via IFTTT Recently, security researcher Leigh-Anne Galloway (@L_AGalloway) found a vulnerability on Myspace, my first thought was amazement that Myspace still existed.
It’s one of the sites that seems to have been lost in the digital abyss, like tears in the rain.
The details of the vulnerability (which appears to have been fixed now) can be found here: http://ift.tt/2thIfE3
While it’s easy to poke fun at an ancient website with a security flaw, there can be serious consequences as a result. Older sites like Myspace form something of a digital cemetery. Except, data isn’t dead, it’s just abandoned.
So what happens when a website that was once heavily used is left? In these situations, the best thing would probably be if the website shut down altogether.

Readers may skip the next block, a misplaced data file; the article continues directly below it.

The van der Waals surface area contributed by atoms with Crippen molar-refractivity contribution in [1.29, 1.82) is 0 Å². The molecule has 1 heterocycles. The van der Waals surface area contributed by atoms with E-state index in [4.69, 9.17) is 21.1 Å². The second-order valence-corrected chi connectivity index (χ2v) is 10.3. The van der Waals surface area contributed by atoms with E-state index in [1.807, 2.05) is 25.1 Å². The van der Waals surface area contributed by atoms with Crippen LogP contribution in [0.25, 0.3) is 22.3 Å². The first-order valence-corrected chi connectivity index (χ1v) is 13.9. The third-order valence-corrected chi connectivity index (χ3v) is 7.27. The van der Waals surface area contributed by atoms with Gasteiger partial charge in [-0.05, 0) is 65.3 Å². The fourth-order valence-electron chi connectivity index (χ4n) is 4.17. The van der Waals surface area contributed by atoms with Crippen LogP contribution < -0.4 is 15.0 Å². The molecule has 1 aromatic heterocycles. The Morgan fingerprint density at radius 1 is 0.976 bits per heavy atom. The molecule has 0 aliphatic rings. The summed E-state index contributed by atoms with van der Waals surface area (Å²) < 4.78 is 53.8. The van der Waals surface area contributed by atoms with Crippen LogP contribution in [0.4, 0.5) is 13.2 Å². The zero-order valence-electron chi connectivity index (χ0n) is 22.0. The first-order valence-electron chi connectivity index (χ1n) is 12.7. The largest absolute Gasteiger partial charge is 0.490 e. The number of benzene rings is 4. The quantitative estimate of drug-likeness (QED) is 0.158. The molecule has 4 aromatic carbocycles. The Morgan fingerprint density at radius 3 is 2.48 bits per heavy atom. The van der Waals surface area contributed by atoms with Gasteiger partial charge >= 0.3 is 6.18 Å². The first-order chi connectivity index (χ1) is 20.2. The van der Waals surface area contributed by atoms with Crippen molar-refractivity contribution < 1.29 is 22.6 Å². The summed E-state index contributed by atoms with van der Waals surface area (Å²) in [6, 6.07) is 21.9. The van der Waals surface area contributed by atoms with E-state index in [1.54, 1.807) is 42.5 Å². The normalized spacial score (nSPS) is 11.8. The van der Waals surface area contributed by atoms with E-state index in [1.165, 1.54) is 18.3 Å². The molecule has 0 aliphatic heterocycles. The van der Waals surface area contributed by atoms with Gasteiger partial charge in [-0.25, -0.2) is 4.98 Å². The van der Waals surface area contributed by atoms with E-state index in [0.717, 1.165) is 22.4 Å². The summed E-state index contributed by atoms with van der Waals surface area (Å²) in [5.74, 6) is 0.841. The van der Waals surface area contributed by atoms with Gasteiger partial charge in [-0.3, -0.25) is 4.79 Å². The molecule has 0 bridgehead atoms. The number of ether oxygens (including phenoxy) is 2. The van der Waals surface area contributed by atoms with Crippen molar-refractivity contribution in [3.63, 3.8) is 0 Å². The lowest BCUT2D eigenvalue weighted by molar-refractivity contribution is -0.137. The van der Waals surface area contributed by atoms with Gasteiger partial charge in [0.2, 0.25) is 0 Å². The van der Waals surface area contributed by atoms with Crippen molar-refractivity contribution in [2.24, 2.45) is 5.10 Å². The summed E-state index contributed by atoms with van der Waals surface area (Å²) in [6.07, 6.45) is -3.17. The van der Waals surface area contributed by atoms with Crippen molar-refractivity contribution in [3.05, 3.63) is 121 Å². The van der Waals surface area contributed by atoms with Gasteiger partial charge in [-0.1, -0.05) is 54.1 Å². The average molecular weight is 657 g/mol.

However, in many cases a website like Myspace limps along. Sometimes trying to reinvent itself, other times acquired by a larger company, stripped of its assets, and thrown into the corner.
Without regular maintenance or monitoring, such websites can easily become derelict, like a building with a leaky roof, occupied only by squatters.
The onus on any website operator, regardless of popularity, or relevance is to maintain good security. Particularly around registration, forgotten password, and forgotten accounts.
The lack of maintenance can expose the data of legitimate users of the service. This could range anywhere from a mild inconvenience, to embarrassment, to being able to leverage for a full on attack.
As users, there is little power one has over how a website is maintained. But, if one has stopped using a service, they should look to move and delete any and all data that may be on there. It is usually not sufficient to simply disable or delete an account, as in some cases these can be reactivated.
It’s an interesting situation that is new to a generation of internet users. What digital ghosts will haunt a generation in their retirement from posts they made when they were full of youthful exuberance?